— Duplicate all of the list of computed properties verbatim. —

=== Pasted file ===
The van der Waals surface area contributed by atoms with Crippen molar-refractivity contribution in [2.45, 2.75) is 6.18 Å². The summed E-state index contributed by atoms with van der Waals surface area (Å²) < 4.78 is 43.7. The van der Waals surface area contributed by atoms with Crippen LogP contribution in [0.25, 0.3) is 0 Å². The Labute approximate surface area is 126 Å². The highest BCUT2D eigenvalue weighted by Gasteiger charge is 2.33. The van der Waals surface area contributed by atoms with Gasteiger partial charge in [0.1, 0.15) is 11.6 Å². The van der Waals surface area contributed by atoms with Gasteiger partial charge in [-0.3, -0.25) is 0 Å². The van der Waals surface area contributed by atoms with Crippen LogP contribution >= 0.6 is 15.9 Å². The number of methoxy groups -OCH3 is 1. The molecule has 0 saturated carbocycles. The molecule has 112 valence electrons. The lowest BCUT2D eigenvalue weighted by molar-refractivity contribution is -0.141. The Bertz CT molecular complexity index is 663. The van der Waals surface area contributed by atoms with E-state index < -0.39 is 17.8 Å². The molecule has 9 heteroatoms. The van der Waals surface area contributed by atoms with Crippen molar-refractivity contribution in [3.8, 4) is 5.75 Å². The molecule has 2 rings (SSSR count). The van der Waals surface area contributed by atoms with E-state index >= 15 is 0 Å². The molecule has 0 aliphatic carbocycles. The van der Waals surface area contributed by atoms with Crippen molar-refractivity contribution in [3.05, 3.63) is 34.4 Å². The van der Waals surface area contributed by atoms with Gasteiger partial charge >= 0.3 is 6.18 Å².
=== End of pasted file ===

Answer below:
The van der Waals surface area contributed by atoms with Crippen molar-refractivity contribution in [2.45, 2.75) is 6.18 Å². The summed E-state index contributed by atoms with van der Waals surface area (Å²) < 4.78 is 43.7. The van der Waals surface area contributed by atoms with Crippen LogP contribution in [0.25, 0.3) is 0 Å². The Labute approximate surface area is 126 Å². The highest BCUT2D eigenvalue weighted by Gasteiger charge is 2.33. The van der Waals surface area contributed by atoms with Gasteiger partial charge in [0.1, 0.15) is 11.6 Å². The van der Waals surface area contributed by atoms with Gasteiger partial charge in [-0.3, -0.25) is 0 Å². The van der Waals surface area contributed by atoms with Crippen LogP contribution >= 0.6 is 15.9 Å². The number of methoxy groups -OCH3 is 1. The molecule has 0 saturated carbocycles. The molecule has 112 valence electrons. The lowest BCUT2D eigenvalue weighted by molar-refractivity contribution is -0.141. The Bertz CT molecular complexity index is 663. The van der Waals surface area contributed by atoms with E-state index < -0.39 is 17.8 Å². The molecule has 9 heteroatoms. The van der Waals surface area contributed by atoms with Crippen molar-refractivity contribution in [3.8, 4) is 5.75 Å². The molecule has 2 rings (SSSR count). The van der Waals surface area contributed by atoms with E-state index >= 15 is 0 Å². The molecule has 0 aliphatic carbocycles. The van der Waals surface area contributed by atoms with Crippen molar-refractivity contribution in [3.05, 3.63) is 34.4 Å². The van der Waals surface area contributed by atoms with Gasteiger partial charge >= 0.3 is 6.18 Å².